4–7 Nov 2019
9:00 2-day Training Fundamentals of software architecture (Day 2) Mark Richards (Self-employed)
9:00 2-day Training Building evolutionary and incremental architectures (Day 2) Allen Holub (Holub Associates)
9:00 2-day Training The architect elevator (Day 2) Gregor Hohpe (ArchitectElevator.com)
9:00 2-day Training Architecture: The hard parts (Day 2) Neal Ford (ThoughtWorks), Zhamak Dehghani (ThoughtWorks)
9:00 Moving to microservices and beyond (Day 2) Sam Newman (Independent)
9:00 Tutorial Applying reusability in information architecture Edwin Maldonado (Independent Consultant)
13:30 Tutorial How do I game design: Architecting games to expand your thinking Paris Buttfield-Addison (Secret Lab), Mars Geldard (University of Tasmania), Tim Nugent (lonely.coffee), Jon Manning (Secret Lab)
9:00 Tutorial Event storming for domain-driven design modeling Kenny Baas-Schwegler (Xebia), João Rosa (Xebia)
13:30 Tutorial Hands-on: Introduction to domain storytelling Stefan Hofer (WPS - Workplace Solutions), dorota kochanowska (Workplace Solutions)
9:00 Tutorial Building, specifying, and testing APIs with microservices James Gough (Morgan Stanley), Nick Ebbitt (Morgan Stanley), Matthew Auburn (Morgan Stanley)
13:30 Tutorial Releasing improved serverless functions with confidence Jochem Schulenklopper (Xebia), Gero Vermaas (Xebia)
17:00 Architectural Katas | Room: Hall A5
Software Architecture Tuesday Dine-Around | Room: Various locations
10:30 Morning break | Room: Break
15:00 Afternoon break | Room: Break
12:30 Lunch | Room: Lunch
8:00 Early morning coffee | Room: Hall A Foyer
Fundamentals of software architecture (Day 2)
Mark Richards (Self-employed)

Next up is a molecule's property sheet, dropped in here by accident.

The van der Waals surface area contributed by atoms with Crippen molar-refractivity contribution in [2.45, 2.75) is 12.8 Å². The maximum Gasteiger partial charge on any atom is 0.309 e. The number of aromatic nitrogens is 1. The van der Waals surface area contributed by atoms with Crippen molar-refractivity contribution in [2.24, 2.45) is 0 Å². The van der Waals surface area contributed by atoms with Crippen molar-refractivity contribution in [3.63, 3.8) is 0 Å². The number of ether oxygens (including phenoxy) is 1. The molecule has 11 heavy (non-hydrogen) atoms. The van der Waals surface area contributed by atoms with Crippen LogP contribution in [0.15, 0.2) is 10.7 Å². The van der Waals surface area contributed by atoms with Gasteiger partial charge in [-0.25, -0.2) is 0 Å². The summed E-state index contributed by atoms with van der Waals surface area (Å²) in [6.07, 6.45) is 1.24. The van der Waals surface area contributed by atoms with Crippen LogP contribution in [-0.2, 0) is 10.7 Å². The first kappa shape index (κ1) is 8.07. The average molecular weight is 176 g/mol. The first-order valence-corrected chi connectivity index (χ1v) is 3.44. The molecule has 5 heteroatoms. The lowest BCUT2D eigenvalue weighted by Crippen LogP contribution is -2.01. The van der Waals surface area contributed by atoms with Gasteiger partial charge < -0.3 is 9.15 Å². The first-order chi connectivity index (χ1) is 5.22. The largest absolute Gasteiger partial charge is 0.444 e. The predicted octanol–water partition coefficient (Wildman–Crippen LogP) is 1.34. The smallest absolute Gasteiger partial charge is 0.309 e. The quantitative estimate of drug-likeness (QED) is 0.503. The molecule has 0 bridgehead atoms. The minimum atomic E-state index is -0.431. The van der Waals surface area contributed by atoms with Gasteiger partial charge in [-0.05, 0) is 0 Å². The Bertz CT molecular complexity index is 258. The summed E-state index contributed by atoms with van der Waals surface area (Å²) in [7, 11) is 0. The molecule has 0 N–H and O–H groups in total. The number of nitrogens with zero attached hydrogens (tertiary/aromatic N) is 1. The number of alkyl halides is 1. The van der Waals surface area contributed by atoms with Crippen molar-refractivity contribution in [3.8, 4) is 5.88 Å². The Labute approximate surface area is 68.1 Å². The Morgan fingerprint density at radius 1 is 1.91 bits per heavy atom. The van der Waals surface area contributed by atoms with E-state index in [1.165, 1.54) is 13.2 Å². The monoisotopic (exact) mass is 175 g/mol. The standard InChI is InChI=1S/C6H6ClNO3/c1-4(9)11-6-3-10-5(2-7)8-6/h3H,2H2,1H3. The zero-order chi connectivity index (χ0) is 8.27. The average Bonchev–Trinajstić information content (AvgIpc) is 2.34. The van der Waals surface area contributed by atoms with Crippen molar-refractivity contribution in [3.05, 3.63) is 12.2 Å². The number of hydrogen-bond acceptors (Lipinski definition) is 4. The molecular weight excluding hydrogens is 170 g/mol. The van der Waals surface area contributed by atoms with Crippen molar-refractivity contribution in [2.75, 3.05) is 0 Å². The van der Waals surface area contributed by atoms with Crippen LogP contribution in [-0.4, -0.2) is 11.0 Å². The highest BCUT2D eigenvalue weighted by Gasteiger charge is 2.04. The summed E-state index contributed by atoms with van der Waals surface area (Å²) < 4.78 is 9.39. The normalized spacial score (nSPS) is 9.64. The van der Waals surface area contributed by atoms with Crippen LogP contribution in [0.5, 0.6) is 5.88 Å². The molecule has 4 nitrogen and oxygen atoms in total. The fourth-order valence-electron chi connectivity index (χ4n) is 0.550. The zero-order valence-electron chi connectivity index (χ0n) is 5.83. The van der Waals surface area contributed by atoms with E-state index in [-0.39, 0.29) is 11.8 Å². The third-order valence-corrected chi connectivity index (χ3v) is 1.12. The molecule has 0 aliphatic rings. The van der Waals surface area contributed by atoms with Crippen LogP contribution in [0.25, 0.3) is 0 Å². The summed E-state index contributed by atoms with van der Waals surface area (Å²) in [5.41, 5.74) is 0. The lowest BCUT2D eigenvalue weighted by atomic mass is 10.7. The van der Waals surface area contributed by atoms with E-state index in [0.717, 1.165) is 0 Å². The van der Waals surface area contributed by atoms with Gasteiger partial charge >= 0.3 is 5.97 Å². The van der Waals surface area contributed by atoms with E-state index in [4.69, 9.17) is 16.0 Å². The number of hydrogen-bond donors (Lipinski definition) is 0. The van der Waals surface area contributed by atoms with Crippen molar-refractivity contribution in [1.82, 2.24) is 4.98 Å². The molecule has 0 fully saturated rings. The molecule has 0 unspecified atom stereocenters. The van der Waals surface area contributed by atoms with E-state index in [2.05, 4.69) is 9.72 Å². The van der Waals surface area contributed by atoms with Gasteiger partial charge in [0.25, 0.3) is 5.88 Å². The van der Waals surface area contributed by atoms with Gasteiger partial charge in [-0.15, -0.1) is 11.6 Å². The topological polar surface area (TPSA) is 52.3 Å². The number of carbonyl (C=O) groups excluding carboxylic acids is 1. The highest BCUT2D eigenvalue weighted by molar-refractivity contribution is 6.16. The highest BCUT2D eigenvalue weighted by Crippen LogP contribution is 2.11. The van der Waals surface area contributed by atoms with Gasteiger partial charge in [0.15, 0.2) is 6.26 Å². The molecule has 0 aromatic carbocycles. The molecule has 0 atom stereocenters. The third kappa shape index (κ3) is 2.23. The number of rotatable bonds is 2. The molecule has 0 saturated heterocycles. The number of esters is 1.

CNN recently rated software architect the number one job in America. Yet no clear path exists for moving from developer to architect. Mark Richards blends lecture and hands-on real-world group exercises to explore the many aspects of software architecture. You'll learn various integration styles (and when to use them) as well as patterns to fit various business needs and requirements.
Building evolutionary and incremental architectures (Day 2)
Allen Holub (Holub Associates)
Join Allen Holub for a hands-on exploration of how to architect systems that easily evolve incrementally over time as requirements emerge. You'll solve a real-world problem under Allen's guidance, learning everything you need to know to go from an idea to an evolutionary implementation architecture.
The architect elevator (Day 2)
Gregor Hohpe (ArchitectElevator.com)
As the digital economy changes the rules for enterprises, the role of architects also changes. You must connect the penthouse, where the business strategy is set, with the engine room, where the enabling technologies are implemented. Gregor Hohpe explains why making this connection by going from floor to floor won’t work. Architects bypass existing structures by taking the architect elevator.
Architecture: The hard parts (Day 2)
Neal Ford (ThoughtWorks), Zhamak Dehghani (ThoughtWorks)
Neal Ford and Zhamak Dehghani highlight solutions and trade-offs to architecture's difficult problems. They explore tools and practices to help you choose proper granularity of components and services, messaging styles in microservices (choreography, orchestration, sagas), and data topics, including microservices caching and data meshes, styles of reuse, and reactive architectures.
Moving to microservices and beyond (Day 2)
Sam Newman (Independent)
Sam Newman details framings for microservice architectures that explore the various forces that can drive the design and evolution of microservices, and he leads you through a series of interactive architectural kata exercises to put your newfound knowledge to the test. You'll gain valuable experience with a series of tools you can immediately put into practice in your own projects.
9:00-12:30 (3h 30m) Application architecture Hands-on, Theoretical
Applying reusability in information architecture
Edwin Maldonado (Independent Consultant)